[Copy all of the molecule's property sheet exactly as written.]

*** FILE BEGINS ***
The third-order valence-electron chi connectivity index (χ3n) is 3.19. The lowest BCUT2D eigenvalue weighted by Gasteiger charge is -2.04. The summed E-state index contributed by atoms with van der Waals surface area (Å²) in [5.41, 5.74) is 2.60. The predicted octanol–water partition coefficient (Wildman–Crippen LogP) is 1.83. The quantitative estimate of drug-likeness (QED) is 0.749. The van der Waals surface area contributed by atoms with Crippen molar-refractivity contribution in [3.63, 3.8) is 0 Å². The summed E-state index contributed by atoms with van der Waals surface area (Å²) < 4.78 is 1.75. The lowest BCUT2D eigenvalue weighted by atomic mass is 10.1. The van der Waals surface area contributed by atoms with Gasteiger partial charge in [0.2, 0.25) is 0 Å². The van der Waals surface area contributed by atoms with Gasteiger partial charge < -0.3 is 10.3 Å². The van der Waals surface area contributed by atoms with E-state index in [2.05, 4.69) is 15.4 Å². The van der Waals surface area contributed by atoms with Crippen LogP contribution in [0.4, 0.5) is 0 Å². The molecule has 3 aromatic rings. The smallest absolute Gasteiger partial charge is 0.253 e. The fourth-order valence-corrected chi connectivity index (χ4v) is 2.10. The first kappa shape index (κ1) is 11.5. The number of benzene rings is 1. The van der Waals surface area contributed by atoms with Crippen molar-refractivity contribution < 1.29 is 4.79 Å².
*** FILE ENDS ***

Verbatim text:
The third-order valence-electron chi connectivity index (χ3n) is 3.19. The lowest BCUT2D eigenvalue weighted by Gasteiger charge is -2.04. The summed E-state index contributed by atoms with van der Waals surface area (Å²) in [5.41, 5.74) is 2.60. The predicted octanol–water partition coefficient (Wildman–Crippen LogP) is 1.83. The quantitative estimate of drug-likeness (QED) is 0.749. The van der Waals surface area contributed by atoms with Crippen molar-refractivity contribution in [3.63, 3.8) is 0 Å². The summed E-state index contributed by atoms with van der Waals surface area (Å²) < 4.78 is 1.75. The lowest BCUT2D eigenvalue weighted by atomic mass is 10.1. The van der Waals surface area contributed by atoms with Gasteiger partial charge in [0.2, 0.25) is 0 Å². The van der Waals surface area contributed by atoms with Gasteiger partial charge < -0.3 is 10.3 Å². The van der Waals surface area contributed by atoms with E-state index in [2.05, 4.69) is 15.4 Å². The van der Waals surface area contributed by atoms with Crippen LogP contribution in [0.4, 0.5) is 0 Å². The molecule has 3 aromatic rings. The smallest absolute Gasteiger partial charge is 0.253 e. The fourth-order valence-corrected chi connectivity index (χ4v) is 2.10. The first kappa shape index (κ1) is 11.5. The number of benzene rings is 1. The van der Waals surface area contributed by atoms with Crippen molar-refractivity contribution < 1.29 is 4.79 Å².